4. Violence During Election Campaigns: Female politicians often face violence, intimidation, and threats during election campaigns. Many cases of physical and verbal abuse, as well as instances of vandalism, have been reported.

These cases illustrate the challenges and dangers faced by women political leaders in India and the broader South Asian region. Threats can come from political opponents, extremist groups, or even within their own parties. Such incidents highlight the need for improved security measures and a safer environment for women in politics. Efforts are ongoing to address these issues and ensure that women political leaders can carry out their duties without fear for their safety.


Gender bias in Indian politics remains a persistent and pervasive issue. Women continue to be significantly underrepresented in political positions, from the national parliament to state legislatures. 

This underrepresentation is often perpetuated by gender stereotypes that cast women as less capable of leadership, as well as cultural and social norms that are resistant to women in political roles. Violence, harassment, and threats against women in politics remain common, further discouraging their participation. 

Additionally, women often have limited access to campaign resources, fewer opportunities to rise through the ranks of political parties, and may be held to different standards than their male counterparts. 

To address these biases, comprehensive efforts are required, including legal reforms, awareness campaigns, and support for women’s political participation, with the ultimate aim of achieving gender equality in the political arena.

Addressing threats to women political leaders in India is of utmost importance to ensure their safety, foster gender equality in politics, and empower women’s meaningful participation.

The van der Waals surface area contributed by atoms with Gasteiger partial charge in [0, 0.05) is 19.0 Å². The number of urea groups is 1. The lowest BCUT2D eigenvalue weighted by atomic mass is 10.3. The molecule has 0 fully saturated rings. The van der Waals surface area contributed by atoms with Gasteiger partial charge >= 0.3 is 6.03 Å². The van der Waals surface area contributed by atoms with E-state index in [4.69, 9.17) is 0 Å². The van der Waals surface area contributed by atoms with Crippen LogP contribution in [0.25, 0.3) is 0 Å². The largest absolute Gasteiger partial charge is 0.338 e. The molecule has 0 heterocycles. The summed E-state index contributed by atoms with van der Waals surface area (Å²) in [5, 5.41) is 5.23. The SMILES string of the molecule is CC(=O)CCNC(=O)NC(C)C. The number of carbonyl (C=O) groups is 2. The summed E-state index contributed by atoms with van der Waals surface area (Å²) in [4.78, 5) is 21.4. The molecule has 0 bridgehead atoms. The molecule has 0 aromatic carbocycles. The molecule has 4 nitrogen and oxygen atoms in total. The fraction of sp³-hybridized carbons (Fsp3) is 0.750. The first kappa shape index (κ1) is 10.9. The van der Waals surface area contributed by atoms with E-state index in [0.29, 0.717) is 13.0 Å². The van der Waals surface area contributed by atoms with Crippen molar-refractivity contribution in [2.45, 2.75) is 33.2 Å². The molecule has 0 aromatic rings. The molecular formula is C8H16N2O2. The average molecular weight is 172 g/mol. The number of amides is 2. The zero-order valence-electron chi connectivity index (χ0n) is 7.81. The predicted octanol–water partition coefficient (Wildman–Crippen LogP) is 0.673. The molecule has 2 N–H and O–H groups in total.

It requires comprehensive measures such as strict enforcement of anti-harassment laws, security provisions for women leaders, awareness campaigns to challenge stereotypes and cultural norms, and capacity-building programs to equip women with skills and confidence to navigate the political landscape. 

Engaging political parties to promote gender equality within their ranks and fostering mentorship and support networks can further empower women leaders. Collaborating with international organizations and advocating for political will are essential steps, along with collecting data to monitor trends and evaluate preventive measures. By creating a conducive environment, India can pave the way for more women to participate in politics without fear and for their voices to be heard and respected.

Author:Srishti Pandey of Amity Law School, Noida


  1. This is a very burning issue. Women are always pushed back in Indian politics. On one hand the Constitution talks about countless rights and on the other hand women are sometimes removed from the way like Phoolan Devi and sometimes like Indira Gandhi. Hopefully some changes will be seen in the future.
    All the best Dear Srishti pandey and thnku for cast your light on this topic